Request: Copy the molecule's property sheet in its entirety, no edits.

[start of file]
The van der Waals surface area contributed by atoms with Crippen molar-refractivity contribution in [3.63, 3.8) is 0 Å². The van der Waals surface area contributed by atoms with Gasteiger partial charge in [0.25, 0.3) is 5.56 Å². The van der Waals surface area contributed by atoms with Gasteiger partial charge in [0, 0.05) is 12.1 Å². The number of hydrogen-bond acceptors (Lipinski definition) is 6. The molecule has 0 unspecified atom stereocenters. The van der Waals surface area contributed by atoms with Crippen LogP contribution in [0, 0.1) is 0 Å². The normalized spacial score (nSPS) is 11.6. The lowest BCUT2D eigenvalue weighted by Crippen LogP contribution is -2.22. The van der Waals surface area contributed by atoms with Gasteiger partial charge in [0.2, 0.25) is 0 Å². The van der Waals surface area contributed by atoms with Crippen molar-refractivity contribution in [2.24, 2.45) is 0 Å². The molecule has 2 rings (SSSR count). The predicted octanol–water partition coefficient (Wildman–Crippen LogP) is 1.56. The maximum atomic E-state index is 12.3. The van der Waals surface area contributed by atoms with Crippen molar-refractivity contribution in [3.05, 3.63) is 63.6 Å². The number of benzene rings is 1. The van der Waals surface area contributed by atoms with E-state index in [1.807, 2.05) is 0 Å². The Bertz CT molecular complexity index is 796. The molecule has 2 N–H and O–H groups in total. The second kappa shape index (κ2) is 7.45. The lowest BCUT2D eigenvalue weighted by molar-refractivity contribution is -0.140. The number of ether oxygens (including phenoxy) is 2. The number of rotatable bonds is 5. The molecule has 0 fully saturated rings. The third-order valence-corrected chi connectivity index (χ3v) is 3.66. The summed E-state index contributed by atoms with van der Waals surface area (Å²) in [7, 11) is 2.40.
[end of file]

The van der Waals surface area contributed by atoms with Crippen molar-refractivity contribution in [3.63, 3.8) is 0 Å². The van der Waals surface area contributed by atoms with Gasteiger partial charge in [0.25, 0.3) is 5.56 Å². The van der Waals surface area contributed by atoms with Gasteiger partial charge in [0, 0.05) is 12.1 Å². The number of hydrogen-bond acceptors (Lipinski definition) is 6. The molecule has 0 unspecified atom stereocenters. The van der Waals surface area contributed by atoms with Crippen LogP contribution in [0, 0.1) is 0 Å². The normalized spacial score (nSPS) is 11.6. The lowest BCUT2D eigenvalue weighted by Crippen LogP contribution is -2.22. The van der Waals surface area contributed by atoms with Gasteiger partial charge in [0.2, 0.25) is 0 Å². The van der Waals surface area contributed by atoms with Crippen molar-refractivity contribution in [2.24, 2.45) is 0 Å². The molecule has 2 rings (SSSR count). The predicted octanol–water partition coefficient (Wildman–Crippen LogP) is 1.56. The maximum atomic E-state index is 12.3. The van der Waals surface area contributed by atoms with Crippen molar-refractivity contribution in [3.05, 3.63) is 63.6 Å². The number of benzene rings is 1. The van der Waals surface area contributed by atoms with E-state index in [1.807, 2.05) is 0 Å². The Bertz CT molecular complexity index is 796. The molecule has 2 N–H and O–H groups in total. The second kappa shape index (κ2) is 7.45. The lowest BCUT2D eigenvalue weighted by molar-refractivity contribution is -0.140. The number of ether oxygens (including phenoxy) is 2. The number of rotatable bonds is 5. The molecule has 0 fully saturated rings. The third-order valence-corrected chi connectivity index (χ3v) is 3.66. The summed E-state index contributed by atoms with van der Waals surface area (Å²) in [7, 11) is 2.40.